When it comes to fast fashion brands, SHEIN is on top of the list. This Chinese fashion label has seen rapid growth by appealing to a younger age group that is heavily influenced by social media trends.
Believe it or not, the fast, cheap, and out-of-control sudden rise of SHEIN was valued at $100 billion (£78 billion), which is more than H&M and Zara combined.
After several videos went viral on social media suggesting that SHEIN workers had written “help” on the tags of specific clothing. Countless customers of the fast-fashion clothing brand SHEIN have allegedly spotted “secret messages” in clothing tags and published them on TikTok. Some videos even have received millions of views and likes.
According to Rolling Stone, one tag stitched into some apparel that said “Do not dry clean due to water saving technology, need your help washing with the soft detergent the first time” was used as proof endorsing the claim.
“NEED YOUR HELP”
My sister's classmates ordered clothes in Shein and it brought this written on the label pic.twitter.com/68JjEUMZIG
— Sora 愛 (@yuutamybeloved_) June 1, 2022
Also, many more snapshots of this fast fashion clothing tag “need your help” as a hidden message directing buyers on how to clean the clothing have been floating on the internet.
How Shein responded to the “Help Me” accusations and denied that its factory workers were mistreated
SHEIN reacted to the claims with a TikTok video in which they alleged that the videos “contain misleading and inaccurate information” about the company. “We want to be very clear that we take supply chain issues extremely seriously. […] Our stringent Code of Conduct forbids vendors from exploiting child or forced labour, and we will not tolerate noncompliance,” company officials remarked.
These photographs of tags, they said, were actually taken by other firms and posted on TikTok. For example, WXYZ 7 Action News uploaded a video of a lady receiving a parcel from the Philippines in 2015 that had the “help me plz” note. They also stated that “Need your help” was just a poorly-worded component of the label’s message to the buyer regarding washing the garment, as per SHEIN recommendations.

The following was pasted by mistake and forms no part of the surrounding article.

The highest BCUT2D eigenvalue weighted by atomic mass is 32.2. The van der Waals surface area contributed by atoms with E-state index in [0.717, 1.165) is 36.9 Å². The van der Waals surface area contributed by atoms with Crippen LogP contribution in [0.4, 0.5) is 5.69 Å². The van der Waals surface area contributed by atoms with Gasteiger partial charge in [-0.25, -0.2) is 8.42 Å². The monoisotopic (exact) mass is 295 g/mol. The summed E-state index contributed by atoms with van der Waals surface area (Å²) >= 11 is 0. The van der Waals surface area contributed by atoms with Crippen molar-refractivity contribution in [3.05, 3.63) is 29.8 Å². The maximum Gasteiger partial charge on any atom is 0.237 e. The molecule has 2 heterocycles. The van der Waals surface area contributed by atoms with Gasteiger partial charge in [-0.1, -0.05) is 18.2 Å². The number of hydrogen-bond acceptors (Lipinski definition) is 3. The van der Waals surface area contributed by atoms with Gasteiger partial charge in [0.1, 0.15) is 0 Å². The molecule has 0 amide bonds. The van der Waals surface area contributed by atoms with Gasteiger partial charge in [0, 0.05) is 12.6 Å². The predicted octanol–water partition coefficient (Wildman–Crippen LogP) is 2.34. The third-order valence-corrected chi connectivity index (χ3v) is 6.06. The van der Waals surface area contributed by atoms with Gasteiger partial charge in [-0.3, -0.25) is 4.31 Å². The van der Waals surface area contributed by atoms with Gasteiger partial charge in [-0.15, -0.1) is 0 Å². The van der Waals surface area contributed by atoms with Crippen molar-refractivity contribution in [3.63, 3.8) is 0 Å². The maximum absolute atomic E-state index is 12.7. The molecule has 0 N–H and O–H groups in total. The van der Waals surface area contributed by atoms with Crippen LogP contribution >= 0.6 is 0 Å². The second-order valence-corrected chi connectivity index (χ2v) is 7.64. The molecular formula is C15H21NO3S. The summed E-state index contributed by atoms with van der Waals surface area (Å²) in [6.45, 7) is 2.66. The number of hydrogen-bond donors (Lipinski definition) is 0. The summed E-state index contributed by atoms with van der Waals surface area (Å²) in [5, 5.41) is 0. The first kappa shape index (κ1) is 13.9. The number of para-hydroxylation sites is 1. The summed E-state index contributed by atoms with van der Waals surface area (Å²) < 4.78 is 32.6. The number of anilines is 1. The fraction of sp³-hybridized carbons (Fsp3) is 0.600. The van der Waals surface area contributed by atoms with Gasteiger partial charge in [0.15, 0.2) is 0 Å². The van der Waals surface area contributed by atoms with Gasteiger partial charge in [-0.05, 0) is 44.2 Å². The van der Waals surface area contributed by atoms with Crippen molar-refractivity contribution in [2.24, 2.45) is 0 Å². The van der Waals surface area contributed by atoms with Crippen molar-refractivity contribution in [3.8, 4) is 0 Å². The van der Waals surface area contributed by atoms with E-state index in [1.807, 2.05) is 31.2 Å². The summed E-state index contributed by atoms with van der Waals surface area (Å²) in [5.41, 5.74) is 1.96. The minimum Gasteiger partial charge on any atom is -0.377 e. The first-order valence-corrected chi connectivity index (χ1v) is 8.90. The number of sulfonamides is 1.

If this seems to be the case, however, it doesn’t free SHEIN from its obligation to provide its workers with safe working conditions and decent pay. However, the fact that all of these texts were presumably sent by garment factory workers shows just how widespread the problem really is.
Recently, several videos were posted on TikTok that contain misleading and false information about SHEIN. We want to make it very clear that we take supply chain matters seriously. Our strict Code of Conduct prohibits suppliers from using child or forced labor and we do not tolerate non-compliance.
Recently, there has been some confusion about one of our product labels, and here we want to provide an update.
How transparent is SHEIN about the working conditions in its factories?
With the assertions made by SHEIN in the statement about its supply chains, there is no proof that the firm is transparent about its supply chains or that it implements the standards set out in its Code of Conduct for Suppliers that are meant to restrict partner manufacturers from exploiting forced and child labour.
Per the company’s website, all of SHEIN’s clothes are created in China, where pressured, underage, and underpaid labour is prevalent and factories are frequently unregulated — thus outsourcing labour to China is how fast fashion firms like SHEIN offers low prices.
“There have been several claims about SHEIN’s labor abuses, implying that the brand is likely to be partnering with manufacturers that are badly abusing, overworking, and underpaying their garment employees,” Kristian Hardiman said, the head of Good On You, an ethical brands rating app that is supported by Emma Watson.
It is evident that this fast fashion giant claims to defend itself while using the ambiguity in the texts discovered by consumers.
A study by the NGO Public Eye in 2021 indicated that SHEIN’s workers worked up to 75 hours per week that they had just one day off per month, and were paid per item of clothes they produced. All of this is in flagrant violation of labour regulations.
“A lack of visibility of supply chains can allow exploitative, unsafe working conditions, and environmental damage to thrive while obscuring who has the responsibility and power to address these issues,” says Ruth MacGilp, Fashion Revolution’s Communications Manager, pointing out how SHEIN received a zero in last year’s Fashion Transparency Index for supply chain traceability and governance (FTI).
Finally, SHEIN is only one example of the obvious risks that fast-fashion brands may be causing. Yet there are many alternatives to fast fashion and ways to avoid excessive spending on clothes, such as thrifting, purchasing from small eco-friendly fashion brands, and simply repurposing clothes from what you already have.
Because, the more people speak out against fast fashion’s unethical practices, the more likely it is that the industry will change for the better.
Editor’s Note: The opinions expressed here by the authors are their own, not those of Impakter.com — In the Featured Photo: SHEIN. Featured Photo Credit: Shein.com